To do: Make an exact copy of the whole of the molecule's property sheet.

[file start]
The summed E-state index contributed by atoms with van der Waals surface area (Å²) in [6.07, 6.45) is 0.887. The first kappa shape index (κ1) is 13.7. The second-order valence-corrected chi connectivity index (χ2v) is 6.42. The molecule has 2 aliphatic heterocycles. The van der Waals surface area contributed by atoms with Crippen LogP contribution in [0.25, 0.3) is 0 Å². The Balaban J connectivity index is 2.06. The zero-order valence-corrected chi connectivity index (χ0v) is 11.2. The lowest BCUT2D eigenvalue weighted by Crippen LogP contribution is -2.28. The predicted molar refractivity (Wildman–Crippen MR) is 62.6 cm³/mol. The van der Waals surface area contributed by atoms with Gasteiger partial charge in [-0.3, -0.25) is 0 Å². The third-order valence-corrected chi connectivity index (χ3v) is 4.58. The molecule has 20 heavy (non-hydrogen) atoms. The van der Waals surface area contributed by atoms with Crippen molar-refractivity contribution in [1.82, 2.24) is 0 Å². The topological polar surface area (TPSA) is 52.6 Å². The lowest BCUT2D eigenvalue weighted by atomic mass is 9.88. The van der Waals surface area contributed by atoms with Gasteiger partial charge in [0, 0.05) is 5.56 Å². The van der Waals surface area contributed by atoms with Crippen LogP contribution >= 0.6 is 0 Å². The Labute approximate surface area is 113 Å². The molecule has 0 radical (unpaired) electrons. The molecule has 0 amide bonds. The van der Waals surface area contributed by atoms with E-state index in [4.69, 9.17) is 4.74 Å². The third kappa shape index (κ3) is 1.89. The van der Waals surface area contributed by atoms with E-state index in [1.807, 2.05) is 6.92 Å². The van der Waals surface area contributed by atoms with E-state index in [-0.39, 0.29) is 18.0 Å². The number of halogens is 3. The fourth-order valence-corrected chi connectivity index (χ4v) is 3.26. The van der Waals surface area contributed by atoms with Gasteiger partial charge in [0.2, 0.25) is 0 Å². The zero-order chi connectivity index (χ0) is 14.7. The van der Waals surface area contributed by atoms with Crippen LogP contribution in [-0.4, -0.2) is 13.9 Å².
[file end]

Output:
The summed E-state index contributed by atoms with van der Waals surface area (Å²) in [6.07, 6.45) is 0.887. The first kappa shape index (κ1) is 13.7. The second-order valence-corrected chi connectivity index (χ2v) is 6.42. The molecule has 2 aliphatic heterocycles. The van der Waals surface area contributed by atoms with Crippen LogP contribution in [0.25, 0.3) is 0 Å². The Balaban J connectivity index is 2.06. The zero-order valence-corrected chi connectivity index (χ0v) is 11.2. The lowest BCUT2D eigenvalue weighted by Crippen LogP contribution is -2.28. The predicted molar refractivity (Wildman–Crippen MR) is 62.6 cm³/mol. The van der Waals surface area contributed by atoms with Gasteiger partial charge in [-0.3, -0.25) is 0 Å². The third-order valence-corrected chi connectivity index (χ3v) is 4.58. The molecule has 20 heavy (non-hydrogen) atoms. The van der Waals surface area contributed by atoms with Crippen molar-refractivity contribution in [1.82, 2.24) is 0 Å². The topological polar surface area (TPSA) is 52.6 Å². The lowest BCUT2D eigenvalue weighted by atomic mass is 9.88. The van der Waals surface area contributed by atoms with Gasteiger partial charge in [0, 0.05) is 5.56 Å². The van der Waals surface area contributed by atoms with Crippen LogP contribution >= 0.6 is 0 Å². The Labute approximate surface area is 113 Å². The molecule has 0 radical (unpaired) electrons. The molecule has 0 amide bonds. The van der Waals surface area contributed by atoms with E-state index in [4.69, 9.17) is 4.74 Å². The third kappa shape index (κ3) is 1.89. The van der Waals surface area contributed by atoms with E-state index in [1.807, 2.05) is 6.92 Å². The van der Waals surface area contributed by atoms with E-state index in [-0.39, 0.29) is 18.0 Å². The number of halogens is 3. The fourth-order valence-corrected chi connectivity index (χ4v) is 3.26. The van der Waals surface area contributed by atoms with Gasteiger partial charge in [0.2, 0.25) is 0 Å². The zero-order chi connectivity index (χ0) is 14.7. The van der Waals surface area contributed by atoms with Crippen LogP contribution in [-0.4, -0.2) is 13.9 Å².